It began its research by mapping out “several Rio 2016 planets … each one with multiple references, concepts, trends and articles.”
The idea was to root the identity in the essence of Rio’s Cariocas – its citizens. “We were born from a mixture of ethnicities. We warmly embrace all ethnicities, faiths and generations. We share our sky, our ocean and our happiness with the world. This human warmth, which is part of the Carioca nature and the Olympic spirit, is shaped by the exuberant nature of a city that inspires us to live passionately and carefree, and loves to share and engage with others.”
This led Tátil to a graphic device that would (literally) depict people joining together in an exuberant, joyful way.
Colour choices were led by the Brazilian environment: “Yellow symbolises the sun and our warm, vivacious and happy nature. Blue expresses the fluidity of the water that surrounds us, and our easygoing way of life. Green represents our forests and hope, a positive vision that inspires us to go even further.”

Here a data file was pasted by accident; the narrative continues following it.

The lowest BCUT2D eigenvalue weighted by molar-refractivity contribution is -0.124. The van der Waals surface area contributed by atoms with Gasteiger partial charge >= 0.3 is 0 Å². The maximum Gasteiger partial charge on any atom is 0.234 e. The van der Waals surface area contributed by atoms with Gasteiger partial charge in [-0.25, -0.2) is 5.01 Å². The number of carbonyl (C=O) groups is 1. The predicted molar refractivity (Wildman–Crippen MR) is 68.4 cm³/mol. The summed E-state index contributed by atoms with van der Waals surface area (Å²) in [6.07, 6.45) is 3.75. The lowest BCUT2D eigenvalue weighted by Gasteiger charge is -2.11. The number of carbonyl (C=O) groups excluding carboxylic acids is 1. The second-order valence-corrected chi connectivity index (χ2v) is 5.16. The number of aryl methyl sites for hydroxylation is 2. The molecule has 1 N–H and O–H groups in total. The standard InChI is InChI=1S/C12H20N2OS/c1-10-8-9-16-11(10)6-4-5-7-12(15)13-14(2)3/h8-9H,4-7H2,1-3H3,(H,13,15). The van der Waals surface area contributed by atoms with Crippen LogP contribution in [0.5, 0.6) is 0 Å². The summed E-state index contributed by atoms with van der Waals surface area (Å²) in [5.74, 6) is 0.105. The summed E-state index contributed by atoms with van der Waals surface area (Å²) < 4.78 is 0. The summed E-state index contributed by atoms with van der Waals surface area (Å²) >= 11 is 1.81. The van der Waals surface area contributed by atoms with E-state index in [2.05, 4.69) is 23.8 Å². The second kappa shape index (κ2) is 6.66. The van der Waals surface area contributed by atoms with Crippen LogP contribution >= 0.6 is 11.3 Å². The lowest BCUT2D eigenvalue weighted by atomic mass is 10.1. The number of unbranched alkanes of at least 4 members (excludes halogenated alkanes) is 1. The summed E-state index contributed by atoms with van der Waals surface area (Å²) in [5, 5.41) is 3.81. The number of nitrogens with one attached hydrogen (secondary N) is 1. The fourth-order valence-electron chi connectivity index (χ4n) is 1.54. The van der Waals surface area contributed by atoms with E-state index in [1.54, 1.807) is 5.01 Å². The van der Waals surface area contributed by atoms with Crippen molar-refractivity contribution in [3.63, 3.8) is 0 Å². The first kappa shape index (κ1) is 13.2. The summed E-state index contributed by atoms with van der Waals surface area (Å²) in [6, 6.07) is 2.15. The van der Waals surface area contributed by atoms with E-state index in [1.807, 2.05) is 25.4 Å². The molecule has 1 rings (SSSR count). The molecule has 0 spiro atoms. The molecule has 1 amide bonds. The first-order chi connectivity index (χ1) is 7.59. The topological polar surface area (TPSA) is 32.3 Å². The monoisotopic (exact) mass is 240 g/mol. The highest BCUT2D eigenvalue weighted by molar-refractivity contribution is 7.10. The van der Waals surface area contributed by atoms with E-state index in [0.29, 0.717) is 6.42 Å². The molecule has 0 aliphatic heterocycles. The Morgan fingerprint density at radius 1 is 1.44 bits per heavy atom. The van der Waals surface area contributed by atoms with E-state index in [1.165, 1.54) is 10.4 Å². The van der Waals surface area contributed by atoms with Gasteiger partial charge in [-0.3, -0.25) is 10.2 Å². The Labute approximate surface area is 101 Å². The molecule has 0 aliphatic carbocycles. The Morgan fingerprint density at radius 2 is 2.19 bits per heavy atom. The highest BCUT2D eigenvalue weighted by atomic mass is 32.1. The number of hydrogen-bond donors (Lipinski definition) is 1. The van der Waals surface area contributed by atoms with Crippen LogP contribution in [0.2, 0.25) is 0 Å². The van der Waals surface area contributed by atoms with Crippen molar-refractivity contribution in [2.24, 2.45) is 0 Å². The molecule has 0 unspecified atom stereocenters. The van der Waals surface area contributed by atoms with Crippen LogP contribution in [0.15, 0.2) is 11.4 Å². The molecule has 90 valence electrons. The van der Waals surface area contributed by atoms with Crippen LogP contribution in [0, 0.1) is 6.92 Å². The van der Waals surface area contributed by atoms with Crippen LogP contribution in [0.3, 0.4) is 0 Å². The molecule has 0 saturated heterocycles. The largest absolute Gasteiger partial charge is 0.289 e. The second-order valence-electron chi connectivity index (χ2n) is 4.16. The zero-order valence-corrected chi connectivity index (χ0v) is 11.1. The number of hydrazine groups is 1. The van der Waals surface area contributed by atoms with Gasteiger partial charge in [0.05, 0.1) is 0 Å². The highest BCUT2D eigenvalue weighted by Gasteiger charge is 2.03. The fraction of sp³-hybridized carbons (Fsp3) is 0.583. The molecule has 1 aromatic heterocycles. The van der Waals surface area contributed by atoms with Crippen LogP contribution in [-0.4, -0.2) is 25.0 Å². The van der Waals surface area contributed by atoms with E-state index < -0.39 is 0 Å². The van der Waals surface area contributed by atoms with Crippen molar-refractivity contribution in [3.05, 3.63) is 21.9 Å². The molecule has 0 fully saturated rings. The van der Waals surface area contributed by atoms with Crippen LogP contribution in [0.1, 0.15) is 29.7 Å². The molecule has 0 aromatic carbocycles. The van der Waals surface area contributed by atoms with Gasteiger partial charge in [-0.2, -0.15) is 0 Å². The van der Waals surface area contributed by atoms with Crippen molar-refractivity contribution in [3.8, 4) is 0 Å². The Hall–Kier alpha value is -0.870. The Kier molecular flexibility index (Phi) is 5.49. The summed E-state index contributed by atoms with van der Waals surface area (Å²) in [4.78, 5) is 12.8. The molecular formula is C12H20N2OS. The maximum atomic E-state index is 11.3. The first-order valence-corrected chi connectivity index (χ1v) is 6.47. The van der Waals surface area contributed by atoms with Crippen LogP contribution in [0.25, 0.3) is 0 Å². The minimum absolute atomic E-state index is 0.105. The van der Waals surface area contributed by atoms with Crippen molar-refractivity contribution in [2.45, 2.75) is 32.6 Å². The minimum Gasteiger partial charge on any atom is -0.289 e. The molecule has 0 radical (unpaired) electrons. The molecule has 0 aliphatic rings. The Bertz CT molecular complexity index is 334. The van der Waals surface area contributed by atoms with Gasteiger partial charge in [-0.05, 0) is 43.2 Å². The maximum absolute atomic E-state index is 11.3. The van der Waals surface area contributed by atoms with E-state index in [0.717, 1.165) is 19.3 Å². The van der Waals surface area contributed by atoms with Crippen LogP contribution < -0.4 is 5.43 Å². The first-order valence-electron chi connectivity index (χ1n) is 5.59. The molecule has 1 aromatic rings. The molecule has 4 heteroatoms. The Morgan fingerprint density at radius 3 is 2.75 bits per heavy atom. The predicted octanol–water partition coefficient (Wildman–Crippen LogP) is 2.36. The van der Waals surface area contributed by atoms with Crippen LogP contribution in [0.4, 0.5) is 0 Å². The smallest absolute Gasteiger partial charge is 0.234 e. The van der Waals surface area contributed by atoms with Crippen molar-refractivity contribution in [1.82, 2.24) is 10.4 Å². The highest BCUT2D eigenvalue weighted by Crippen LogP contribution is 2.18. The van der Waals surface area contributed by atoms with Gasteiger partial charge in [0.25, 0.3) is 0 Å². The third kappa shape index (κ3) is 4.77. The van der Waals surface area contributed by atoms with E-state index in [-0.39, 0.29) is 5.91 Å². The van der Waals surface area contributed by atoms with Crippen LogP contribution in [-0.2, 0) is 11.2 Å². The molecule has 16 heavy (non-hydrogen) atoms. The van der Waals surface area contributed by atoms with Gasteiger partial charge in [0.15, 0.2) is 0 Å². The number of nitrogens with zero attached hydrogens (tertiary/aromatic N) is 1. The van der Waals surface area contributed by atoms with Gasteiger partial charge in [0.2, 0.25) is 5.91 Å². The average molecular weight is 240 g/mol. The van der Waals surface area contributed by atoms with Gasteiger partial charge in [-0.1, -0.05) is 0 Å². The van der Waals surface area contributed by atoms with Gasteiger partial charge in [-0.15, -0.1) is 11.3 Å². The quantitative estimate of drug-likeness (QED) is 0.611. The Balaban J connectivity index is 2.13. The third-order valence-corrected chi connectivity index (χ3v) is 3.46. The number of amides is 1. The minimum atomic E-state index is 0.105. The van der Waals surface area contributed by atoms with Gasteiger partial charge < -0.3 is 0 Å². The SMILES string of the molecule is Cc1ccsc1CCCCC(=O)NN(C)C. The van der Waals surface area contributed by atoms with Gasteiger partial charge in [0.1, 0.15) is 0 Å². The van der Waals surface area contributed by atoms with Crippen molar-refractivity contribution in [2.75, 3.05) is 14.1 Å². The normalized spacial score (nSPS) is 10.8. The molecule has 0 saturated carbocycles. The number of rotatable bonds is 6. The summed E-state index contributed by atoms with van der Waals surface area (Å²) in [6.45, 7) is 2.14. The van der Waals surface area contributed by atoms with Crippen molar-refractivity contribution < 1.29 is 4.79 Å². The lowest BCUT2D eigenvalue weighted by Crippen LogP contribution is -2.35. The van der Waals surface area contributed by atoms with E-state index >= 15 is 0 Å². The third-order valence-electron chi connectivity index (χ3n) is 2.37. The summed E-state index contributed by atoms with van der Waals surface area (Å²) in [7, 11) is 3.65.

To all this is added a rather neat, abstract reference to a Rio landmark, Pão de Açúcar or Sugarloaf Mountain, the shape of which is mapped by the logo.
Although presented initially in 2D form, the logo device was, apparently conceived as a three-dimensional form as this model illustrates.
Beneath the graphic device, Rio 2016 is picked out in a bespoke brushscript typeface – the default option for international sporting events de nos jours. Some commenters on our original story claim to see the word ‘RIO’ in the graphical device as well, though it’s not immediately obvious.
So does it work? I gave a rather flip initial assessment in the original story which some commenters took me up on (fair enough) so here’s a more considered view.
The Rio logo comes in the wake of London 2012 and so comparisons are inevitable. At a recent talk I asked the audience if they had disliked the London logo when it first appeared: the majority stuck their hands up. Then I asked them if they had changed their minds since: just a few hands remained aloft. London tore up the Great Sporting Event Logo Handbook. It almost willfully disregards the accepted way of these things: no overt geographical reference to the home city, no ‘welcoming, joyful’ attitude, no rounded, friendly organic shapes. It almost dares us to like it. And for many it remains an unmitigated design disaster.